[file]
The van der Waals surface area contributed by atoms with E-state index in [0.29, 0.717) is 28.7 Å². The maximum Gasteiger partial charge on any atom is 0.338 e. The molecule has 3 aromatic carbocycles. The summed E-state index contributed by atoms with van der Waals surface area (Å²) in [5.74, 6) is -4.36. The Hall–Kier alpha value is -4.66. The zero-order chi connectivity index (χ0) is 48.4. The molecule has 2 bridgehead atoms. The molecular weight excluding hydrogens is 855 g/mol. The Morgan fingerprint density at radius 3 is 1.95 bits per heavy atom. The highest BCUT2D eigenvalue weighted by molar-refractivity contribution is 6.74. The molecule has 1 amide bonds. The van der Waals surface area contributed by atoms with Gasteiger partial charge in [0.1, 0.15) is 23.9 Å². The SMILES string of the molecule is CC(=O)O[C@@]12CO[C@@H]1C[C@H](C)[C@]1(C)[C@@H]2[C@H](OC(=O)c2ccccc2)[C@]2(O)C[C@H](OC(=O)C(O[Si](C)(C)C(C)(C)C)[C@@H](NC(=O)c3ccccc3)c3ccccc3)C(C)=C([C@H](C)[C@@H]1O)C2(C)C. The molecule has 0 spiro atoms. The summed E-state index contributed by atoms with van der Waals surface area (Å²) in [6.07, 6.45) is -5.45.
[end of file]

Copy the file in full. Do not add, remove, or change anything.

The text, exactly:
The van der Waals surface area contributed by atoms with E-state index in [0.29, 0.717) is 28.7 Å². The maximum Gasteiger partial charge on any atom is 0.338 e. The molecule has 3 aromatic carbocycles. The summed E-state index contributed by atoms with van der Waals surface area (Å²) in [5.74, 6) is -4.36. The Hall–Kier alpha value is -4.66. The zero-order chi connectivity index (χ0) is 48.4. The molecule has 2 bridgehead atoms. The molecular weight excluding hydrogens is 855 g/mol. The Morgan fingerprint density at radius 3 is 1.95 bits per heavy atom. The highest BCUT2D eigenvalue weighted by molar-refractivity contribution is 6.74. The molecule has 1 amide bonds. The van der Waals surface area contributed by atoms with Gasteiger partial charge in [0.1, 0.15) is 23.9 Å². The SMILES string of the molecule is CC(=O)O[C@@]12CO[C@@H]1C[C@H](C)[C@]1(C)[C@@H]2[C@H](OC(=O)c2ccccc2)[C@]2(O)C[C@H](OC(=O)C(O[Si](C)(C)C(C)(C)C)[C@@H](NC(=O)c3ccccc3)c3ccccc3)C(C)=C([C@H](C)[C@@H]1O)C2(C)C. The molecule has 0 spiro atoms. The summed E-state index contributed by atoms with van der Waals surface area (Å²) in [6.07, 6.45) is -5.45.